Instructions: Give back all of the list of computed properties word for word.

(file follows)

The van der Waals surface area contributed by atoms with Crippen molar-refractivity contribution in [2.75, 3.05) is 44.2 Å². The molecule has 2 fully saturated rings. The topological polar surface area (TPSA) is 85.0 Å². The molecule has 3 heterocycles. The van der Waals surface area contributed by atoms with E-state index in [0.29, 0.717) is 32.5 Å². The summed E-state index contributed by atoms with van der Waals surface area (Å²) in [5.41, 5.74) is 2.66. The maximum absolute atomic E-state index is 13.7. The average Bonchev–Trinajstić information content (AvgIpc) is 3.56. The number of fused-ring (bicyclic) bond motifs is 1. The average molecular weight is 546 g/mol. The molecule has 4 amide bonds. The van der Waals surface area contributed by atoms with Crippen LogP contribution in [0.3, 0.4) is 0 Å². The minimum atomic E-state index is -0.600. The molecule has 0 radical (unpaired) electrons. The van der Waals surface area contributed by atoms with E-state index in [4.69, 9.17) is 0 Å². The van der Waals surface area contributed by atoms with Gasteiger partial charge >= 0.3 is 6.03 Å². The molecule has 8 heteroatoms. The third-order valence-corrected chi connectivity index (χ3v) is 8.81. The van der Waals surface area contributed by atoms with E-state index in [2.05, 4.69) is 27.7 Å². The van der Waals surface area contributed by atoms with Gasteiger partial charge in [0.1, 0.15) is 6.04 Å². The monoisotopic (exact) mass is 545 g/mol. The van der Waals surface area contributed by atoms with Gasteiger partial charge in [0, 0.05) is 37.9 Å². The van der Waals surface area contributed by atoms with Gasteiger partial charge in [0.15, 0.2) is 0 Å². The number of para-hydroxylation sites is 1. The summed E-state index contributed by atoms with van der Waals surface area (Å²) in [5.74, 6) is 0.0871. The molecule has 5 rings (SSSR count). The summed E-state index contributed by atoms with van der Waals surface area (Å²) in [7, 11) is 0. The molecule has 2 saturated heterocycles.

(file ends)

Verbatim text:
The van der Waals surface area contributed by atoms with Crippen molar-refractivity contribution in [2.75, 3.05) is 44.2 Å². The molecule has 2 fully saturated rings. The topological polar surface area (TPSA) is 85.0 Å². The molecule has 3 heterocycles. The van der Waals surface area contributed by atoms with E-state index in [0.29, 0.717) is 32.5 Å². The summed E-state index contributed by atoms with van der Waals surface area (Å²) in [5.41, 5.74) is 2.66. The maximum absolute atomic E-state index is 13.7. The average Bonchev–Trinajstić information content (AvgIpc) is 3.56. The number of fused-ring (bicyclic) bond motifs is 1. The average molecular weight is 546 g/mol. The molecule has 4 amide bonds. The van der Waals surface area contributed by atoms with Crippen LogP contribution in [0.3, 0.4) is 0 Å². The minimum atomic E-state index is -0.600. The molecule has 0 radical (unpaired) electrons. The van der Waals surface area contributed by atoms with E-state index in [4.69, 9.17) is 0 Å². The van der Waals surface area contributed by atoms with Gasteiger partial charge >= 0.3 is 6.03 Å². The molecule has 8 heteroatoms. The third-order valence-corrected chi connectivity index (χ3v) is 8.81. The van der Waals surface area contributed by atoms with E-state index in [2.05, 4.69) is 27.7 Å². The van der Waals surface area contributed by atoms with Gasteiger partial charge in [0.1, 0.15) is 6.04 Å². The monoisotopic (exact) mass is 545 g/mol. The van der Waals surface area contributed by atoms with Gasteiger partial charge in [0, 0.05) is 37.9 Å². The van der Waals surface area contributed by atoms with Gasteiger partial charge in [0.15, 0.2) is 0 Å². The number of para-hydroxylation sites is 1. The summed E-state index contributed by atoms with van der Waals surface area (Å²) in [5.74, 6) is 0.0871. The molecule has 5 rings (SSSR count). The summed E-state index contributed by atoms with van der Waals surface area (Å²) in [7, 11) is 0. The molecule has 2 saturated heterocycles.